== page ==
Henderson v. Henderson

Annotate this Case

59 S.E.2d 227 (1950)

232 N.C. 1

HENDERSON v. HENDERSON.

No. 529.

Supreme Court of North Carolina.

May 3, 1950.

*233 Frank H. Kennedy, P. Dalton Kennedy, Jr., Charlotte, for plaintiff appellant.

Ralph V. Kidd, Warren C. Stack, Charlotte, for defendant appellee.

WINBORNE, Justice.

Confining consideration of this appeal within the bounds of the express terms of the motion of plaintiff, made on special appearance, as hereinabove quoted, decision here is determinable upon the answer to this question: Is the notice of the motion made by defendant in May 1949 to set aside the judgment of divorce entered in May 1942 and served on the attorney of plaintiff of record in the action, notice to plaintiff? The judge from whom appeal is taken was of opinion, and held that it was. And, in the light of the purpose of the motion so made by defendant, and of the grounds on which it is based, and upon the findings of fact made by the judge on hearing of the motion, we concur.

In this connection, the purpose of the motion of defendant was to set aside the judgment of divorce upon the ground that plaintiff had procured it by fraudulent imposition on the court. In this State at the time the action was instituted by plaintiff, marriages might be dissolved and the parties thereto divorced from the bonds of matrimony on the application of either party, if and when the husband and wife have lived separate and apart for two years, and the plaintiff in the suit for divorce had resided in the State for a period of one year. P.L.1931, Chapter 72, as amended by P.L.1933, Chapter 163, and P.L.1937, Chapter 100. Under this statute, in order to maintain an action for divorce, the husband and wife shall have (1) lived separate and apart for two years; and (2) the plaintiff, husband or wife, shall have resided in the State of North Carolina for a period of one year. These two requirements are jurisdictional. Oliver v. Oliver, 219 N.C. 299, 13 S.E.2d 549; Young v. Young, 225 N.C. 340, 34 S.E.2d 154; Sears v. Sears, 67 App.D.C. 379, 92 F.2d 530. If either one or the other of these elements were not existent, the court would not have jurisdiction to try the action, and to grant a divorce. And if the court has no jurisdiction over the subject matter of the action, the judgment in the action is void. A void judgment is one which has a mere semblance, *234 but is lacking in some of the essential elements which would authorize the court to proceed to judgment. Harrell v. Welstead, 206 N.C. 817, 175 S.E. 283; City of Monroe v. Niven, 221 N.C. 362, 20 S.E.2d 311.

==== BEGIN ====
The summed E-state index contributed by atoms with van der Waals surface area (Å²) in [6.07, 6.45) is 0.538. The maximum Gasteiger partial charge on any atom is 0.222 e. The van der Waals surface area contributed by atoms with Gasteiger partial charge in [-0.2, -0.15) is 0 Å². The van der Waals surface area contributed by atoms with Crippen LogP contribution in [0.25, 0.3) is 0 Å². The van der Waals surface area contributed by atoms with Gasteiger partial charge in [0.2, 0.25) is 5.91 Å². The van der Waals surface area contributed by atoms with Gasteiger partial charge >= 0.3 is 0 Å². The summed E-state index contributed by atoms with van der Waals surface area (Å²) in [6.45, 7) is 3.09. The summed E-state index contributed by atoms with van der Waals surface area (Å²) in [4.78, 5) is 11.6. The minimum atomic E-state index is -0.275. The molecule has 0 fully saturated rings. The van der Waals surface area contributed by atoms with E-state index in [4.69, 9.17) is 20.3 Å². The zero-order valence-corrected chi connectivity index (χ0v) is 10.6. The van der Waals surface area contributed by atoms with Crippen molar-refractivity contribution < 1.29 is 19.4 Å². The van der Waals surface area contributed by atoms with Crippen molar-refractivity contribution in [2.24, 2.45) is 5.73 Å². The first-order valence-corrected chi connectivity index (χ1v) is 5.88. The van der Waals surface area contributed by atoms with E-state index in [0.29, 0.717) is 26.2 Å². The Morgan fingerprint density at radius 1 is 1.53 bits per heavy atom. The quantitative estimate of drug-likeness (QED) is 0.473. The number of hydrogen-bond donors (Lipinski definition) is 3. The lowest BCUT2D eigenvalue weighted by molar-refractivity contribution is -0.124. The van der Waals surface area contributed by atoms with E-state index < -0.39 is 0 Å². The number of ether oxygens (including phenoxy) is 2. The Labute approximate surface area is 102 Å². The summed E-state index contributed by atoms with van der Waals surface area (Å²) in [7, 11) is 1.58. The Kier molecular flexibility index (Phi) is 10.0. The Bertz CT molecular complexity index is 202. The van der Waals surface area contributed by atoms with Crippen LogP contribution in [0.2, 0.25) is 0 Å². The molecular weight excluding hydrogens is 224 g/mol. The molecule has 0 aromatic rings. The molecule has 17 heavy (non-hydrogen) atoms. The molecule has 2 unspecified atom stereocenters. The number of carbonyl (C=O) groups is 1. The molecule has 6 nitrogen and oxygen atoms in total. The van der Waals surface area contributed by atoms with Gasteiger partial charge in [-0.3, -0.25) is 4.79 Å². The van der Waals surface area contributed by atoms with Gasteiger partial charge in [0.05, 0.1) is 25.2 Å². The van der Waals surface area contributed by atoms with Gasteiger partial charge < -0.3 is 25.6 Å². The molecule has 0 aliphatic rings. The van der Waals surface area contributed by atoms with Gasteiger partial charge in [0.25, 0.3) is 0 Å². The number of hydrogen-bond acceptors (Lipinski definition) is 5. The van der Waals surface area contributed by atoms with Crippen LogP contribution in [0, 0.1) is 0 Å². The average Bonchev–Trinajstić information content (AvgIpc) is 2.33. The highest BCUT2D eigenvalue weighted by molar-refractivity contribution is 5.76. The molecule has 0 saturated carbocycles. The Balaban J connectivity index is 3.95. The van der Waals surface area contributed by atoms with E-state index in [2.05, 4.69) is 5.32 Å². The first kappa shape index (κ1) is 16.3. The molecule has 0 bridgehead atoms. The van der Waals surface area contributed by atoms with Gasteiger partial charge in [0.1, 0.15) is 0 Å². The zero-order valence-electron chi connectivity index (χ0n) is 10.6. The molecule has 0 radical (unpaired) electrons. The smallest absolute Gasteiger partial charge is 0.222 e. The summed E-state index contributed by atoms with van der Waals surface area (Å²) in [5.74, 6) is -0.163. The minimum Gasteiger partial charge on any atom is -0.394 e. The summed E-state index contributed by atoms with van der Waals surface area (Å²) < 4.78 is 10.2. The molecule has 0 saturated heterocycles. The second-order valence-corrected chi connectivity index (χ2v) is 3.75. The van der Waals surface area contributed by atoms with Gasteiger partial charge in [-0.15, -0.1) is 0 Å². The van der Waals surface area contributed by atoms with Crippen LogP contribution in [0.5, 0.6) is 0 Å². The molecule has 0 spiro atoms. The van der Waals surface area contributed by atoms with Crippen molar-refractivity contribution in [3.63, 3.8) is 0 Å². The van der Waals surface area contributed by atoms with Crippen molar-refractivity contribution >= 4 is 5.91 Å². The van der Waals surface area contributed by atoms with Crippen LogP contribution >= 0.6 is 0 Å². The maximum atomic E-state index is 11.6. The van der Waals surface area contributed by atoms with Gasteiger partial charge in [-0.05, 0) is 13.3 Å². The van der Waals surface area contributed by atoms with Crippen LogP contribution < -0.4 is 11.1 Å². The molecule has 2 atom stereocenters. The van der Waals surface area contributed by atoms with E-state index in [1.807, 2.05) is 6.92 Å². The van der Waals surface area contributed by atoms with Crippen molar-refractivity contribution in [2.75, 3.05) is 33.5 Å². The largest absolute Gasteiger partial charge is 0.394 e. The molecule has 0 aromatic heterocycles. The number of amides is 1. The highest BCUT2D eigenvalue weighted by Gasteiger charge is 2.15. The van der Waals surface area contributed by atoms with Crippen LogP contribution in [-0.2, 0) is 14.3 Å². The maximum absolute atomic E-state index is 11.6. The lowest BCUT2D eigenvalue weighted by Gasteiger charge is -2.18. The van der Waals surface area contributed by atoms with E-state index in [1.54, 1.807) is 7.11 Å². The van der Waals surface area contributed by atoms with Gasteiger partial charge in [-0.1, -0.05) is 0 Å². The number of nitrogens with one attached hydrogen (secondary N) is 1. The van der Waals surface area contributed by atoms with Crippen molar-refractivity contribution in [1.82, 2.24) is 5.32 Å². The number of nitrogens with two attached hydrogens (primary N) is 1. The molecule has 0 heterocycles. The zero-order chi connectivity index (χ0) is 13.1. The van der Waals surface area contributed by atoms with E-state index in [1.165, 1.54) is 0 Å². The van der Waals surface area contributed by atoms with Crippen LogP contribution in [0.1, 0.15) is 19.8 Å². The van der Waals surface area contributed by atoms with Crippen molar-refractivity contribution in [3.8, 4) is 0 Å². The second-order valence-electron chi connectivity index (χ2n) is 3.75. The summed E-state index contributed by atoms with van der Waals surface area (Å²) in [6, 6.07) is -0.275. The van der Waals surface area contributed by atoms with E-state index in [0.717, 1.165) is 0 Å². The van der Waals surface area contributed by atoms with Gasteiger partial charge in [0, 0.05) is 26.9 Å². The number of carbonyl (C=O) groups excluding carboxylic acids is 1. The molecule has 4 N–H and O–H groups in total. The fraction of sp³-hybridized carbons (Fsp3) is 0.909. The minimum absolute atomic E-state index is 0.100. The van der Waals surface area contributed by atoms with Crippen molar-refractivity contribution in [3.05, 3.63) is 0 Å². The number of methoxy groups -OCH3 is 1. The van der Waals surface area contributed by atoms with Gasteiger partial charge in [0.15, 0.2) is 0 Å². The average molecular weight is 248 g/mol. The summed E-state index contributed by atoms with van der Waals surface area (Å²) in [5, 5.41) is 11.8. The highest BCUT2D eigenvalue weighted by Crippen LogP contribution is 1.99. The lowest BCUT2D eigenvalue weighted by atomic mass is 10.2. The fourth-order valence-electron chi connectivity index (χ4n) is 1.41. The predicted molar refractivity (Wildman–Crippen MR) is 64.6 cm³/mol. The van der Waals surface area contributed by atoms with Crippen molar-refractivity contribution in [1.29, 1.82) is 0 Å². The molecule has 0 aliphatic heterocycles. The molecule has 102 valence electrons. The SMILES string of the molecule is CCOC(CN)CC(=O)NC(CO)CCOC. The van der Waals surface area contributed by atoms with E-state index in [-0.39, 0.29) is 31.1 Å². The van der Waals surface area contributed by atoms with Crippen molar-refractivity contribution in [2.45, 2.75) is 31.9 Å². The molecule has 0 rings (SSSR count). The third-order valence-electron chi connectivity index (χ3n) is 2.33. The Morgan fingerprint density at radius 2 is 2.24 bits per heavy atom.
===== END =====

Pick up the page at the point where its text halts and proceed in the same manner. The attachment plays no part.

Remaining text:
Moreover, if a judgment be obtained by means of a fraud practiced upon the court, the question may be raised by motion in the cause. McIntosh N. C. P. & P., 745, Judgments Sec. 656; Roberts v. Pratt, 152 N. C. 731, 68 S.E. 240; Massie v. Hainey, 165 N.C. 174, 81 S.E. 135; Cox v. Boyden, 167 N.C. 320, 83 S.E. 246; Young v. Young, supra; King v. King, 225 N.C. 639, 35 S.E.2d 893; Ledford v. Ledford, 229 N.C. 373, 49 S.E.2d 794.

It is the established practice in court actions in this State that a notice of a motion to set aside a judgment may be served on the attorney of record of the opposing party, and that notice to such attorney in an action is notice to the party. Walton v. Sugg, 61 N.C. 98, 93 Am.Dec. 580; Branch v. Walker, 92 N.C. 87; In re Gibson, 222 N.C. 350, 23 S.E.2d 50. See also United States v. Curry, 6 How. 106, 12 L. Ed. 363.